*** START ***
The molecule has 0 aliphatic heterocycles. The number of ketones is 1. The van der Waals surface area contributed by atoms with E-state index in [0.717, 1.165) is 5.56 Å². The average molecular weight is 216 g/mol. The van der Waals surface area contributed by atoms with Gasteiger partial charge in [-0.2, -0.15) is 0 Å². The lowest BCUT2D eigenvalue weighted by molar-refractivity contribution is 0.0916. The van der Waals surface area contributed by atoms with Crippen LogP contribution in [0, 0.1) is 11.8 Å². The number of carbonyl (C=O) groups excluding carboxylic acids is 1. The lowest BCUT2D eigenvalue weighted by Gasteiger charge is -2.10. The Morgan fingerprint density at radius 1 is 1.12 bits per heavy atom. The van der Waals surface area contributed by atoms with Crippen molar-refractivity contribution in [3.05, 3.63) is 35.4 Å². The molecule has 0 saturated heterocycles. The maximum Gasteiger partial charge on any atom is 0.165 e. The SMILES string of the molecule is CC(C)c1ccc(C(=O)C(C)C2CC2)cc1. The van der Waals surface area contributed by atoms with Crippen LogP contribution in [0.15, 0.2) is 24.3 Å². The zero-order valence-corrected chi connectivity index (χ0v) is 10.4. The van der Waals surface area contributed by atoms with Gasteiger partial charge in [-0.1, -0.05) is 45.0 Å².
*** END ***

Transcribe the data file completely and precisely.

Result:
The molecule has 0 aliphatic heterocycles. The number of ketones is 1. The van der Waals surface area contributed by atoms with E-state index in [0.717, 1.165) is 5.56 Å². The average molecular weight is 216 g/mol. The van der Waals surface area contributed by atoms with Gasteiger partial charge in [-0.2, -0.15) is 0 Å². The lowest BCUT2D eigenvalue weighted by molar-refractivity contribution is 0.0916. The van der Waals surface area contributed by atoms with Crippen LogP contribution in [0, 0.1) is 11.8 Å². The number of carbonyl (C=O) groups excluding carboxylic acids is 1. The lowest BCUT2D eigenvalue weighted by Gasteiger charge is -2.10. The Morgan fingerprint density at radius 1 is 1.12 bits per heavy atom. The van der Waals surface area contributed by atoms with Crippen molar-refractivity contribution in [3.05, 3.63) is 35.4 Å². The molecule has 0 saturated heterocycles. The maximum Gasteiger partial charge on any atom is 0.165 e. The SMILES string of the molecule is CC(C)c1ccc(C(=O)C(C)C2CC2)cc1. The van der Waals surface area contributed by atoms with Crippen LogP contribution in [0.15, 0.2) is 24.3 Å². The zero-order valence-corrected chi connectivity index (χ0v) is 10.4. The van der Waals surface area contributed by atoms with Gasteiger partial charge in [-0.1, -0.05) is 45.0 Å².